4. Learn something new – This was an easy task for me at the moment as Im studying to become an Accredited Nutritional Advisor to further help my client’s un-limit their potential (scrupulous plug there) but on days when I couldn’t stomach looking at my study for another second, audio books, ted talks, youtube and podcasts helped me continue to learn and grow. The most recent audio book i’ve started is ‘the Wim Hof Method’ which is about unlocking the strength of the mind, very pertinent to my current situation.
  5. Talk with someone – This was also an important part of keeping grounded, either via FaceTime, messenger, call, google meets whatever medium. Each and every day I would make contact with someone to stay connected and know that the world around me still carried on.

So I want to add here that this list was built for a perfect world where I woke up after a peaceful 8 hour sleep and was ready to face groundhog day with open arms, needless to say that not every day went like this.

But that didn’t change my intent each day, every day without fail I got up and made the bed, getting squared away for the day. Each day I moved my body, whether it was at 7am or 7pm, I made a point of moving for 20 – 30 mins. Each day I learned something new, whether it was study, personal research or an aspect of business, I found something that interested me and that I hadn’t seen before. Lastly, every day I spoke, I used my internal voice and my external voice to connect and ground myself.

Throughout my time in quarantine there were days when most of these things happened in between bouts of Netflix, the marvel universe, 2K21 Golf and Zelda but, regardless my intent stayed the same. This is an aspect of my stay that I believe will help me in the long run, understanding that your intent is the precursor to action but without taking action you’re simply telling yourself nice stories about why you should just sleep in, or watch one more episode. Action is the key, without action even the most successful strategies are useless.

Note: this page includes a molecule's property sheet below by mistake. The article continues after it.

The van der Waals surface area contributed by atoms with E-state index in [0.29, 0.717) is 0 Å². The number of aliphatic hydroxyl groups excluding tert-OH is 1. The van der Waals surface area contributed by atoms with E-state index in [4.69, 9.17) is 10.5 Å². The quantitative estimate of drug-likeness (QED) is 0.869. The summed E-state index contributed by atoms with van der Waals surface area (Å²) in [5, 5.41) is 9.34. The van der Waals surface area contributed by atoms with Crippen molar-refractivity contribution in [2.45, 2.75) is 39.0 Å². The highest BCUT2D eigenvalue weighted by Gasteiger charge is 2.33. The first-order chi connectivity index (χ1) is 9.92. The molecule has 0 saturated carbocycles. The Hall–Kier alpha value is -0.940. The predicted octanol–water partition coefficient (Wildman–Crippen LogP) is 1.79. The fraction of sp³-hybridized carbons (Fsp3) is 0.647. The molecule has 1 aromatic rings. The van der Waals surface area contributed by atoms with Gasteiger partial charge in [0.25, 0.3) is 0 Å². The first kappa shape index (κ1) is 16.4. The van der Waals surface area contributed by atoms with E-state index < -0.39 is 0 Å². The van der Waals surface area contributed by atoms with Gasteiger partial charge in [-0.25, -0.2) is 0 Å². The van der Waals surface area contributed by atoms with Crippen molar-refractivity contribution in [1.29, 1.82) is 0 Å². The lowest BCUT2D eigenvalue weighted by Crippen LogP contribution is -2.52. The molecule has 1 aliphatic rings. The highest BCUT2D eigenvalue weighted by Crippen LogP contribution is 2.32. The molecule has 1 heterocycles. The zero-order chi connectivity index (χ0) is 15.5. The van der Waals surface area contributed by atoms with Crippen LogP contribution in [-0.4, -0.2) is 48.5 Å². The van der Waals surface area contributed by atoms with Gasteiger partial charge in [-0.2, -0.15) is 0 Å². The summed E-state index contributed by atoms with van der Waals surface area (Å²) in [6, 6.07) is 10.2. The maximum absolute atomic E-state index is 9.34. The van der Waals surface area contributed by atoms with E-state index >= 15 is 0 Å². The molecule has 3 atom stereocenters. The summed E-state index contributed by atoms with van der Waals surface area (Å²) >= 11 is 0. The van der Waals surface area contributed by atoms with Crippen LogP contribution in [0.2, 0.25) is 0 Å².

Each day waking up with intent is great, but that doesn’t make your day a success. Doing the work, putting in the time and being honest with yourself are key. Over my time here I had 1 day and I made sure it wasn’t a weekend (not that it matters much) where I completely relaxed, I think it was about day 10, I had Several meetings booked in and I decide that I wasn’t going to study in between, I did the bare minimum for movement, and at the last minute before my first meeting I made my bed. It was aIso this day that I learnt I’m exactly where I am meant to be, supporting my family, my team, doing what I truly believe in and living my purpose.

What I discovered whilst spending my time in quarantine is that my universal goal is ‘balance’. In life, business, work and emotion, but to achieve that balance I need to experience the ebbs and flows, highs and lows, struggles and triumphs because only from the fluctuation of these duelling factors will I ever get a glimpse at balance.

When I return to my family, friends, clients, business and my world, finding balance is the goal, I have no delusions that it will be an endless quest, but I do know that without taking action I will be no closer by tomorrow.

Because I’ve shared my learnings already for this blog I want to write a dedication:

To all those who have challenged me, supported me and shared with me, Thank you.

To my beautiful wife and children,

Alex, Daisy and Charlie.

to the Peroni Family,

Alex, Peiro & Cath

to my provoker,


to the PT Unlimited Team,

Kurt, Ella, Will, Jack, Shani, Tyson, Lenka, Aaron, Diana & Luke.

to my family,

Mum & Dad, Barbie & Max, The Carters

and to my home,


You have all created the person I am today and I will be forever grateful.

Alex Howearth
[email protected]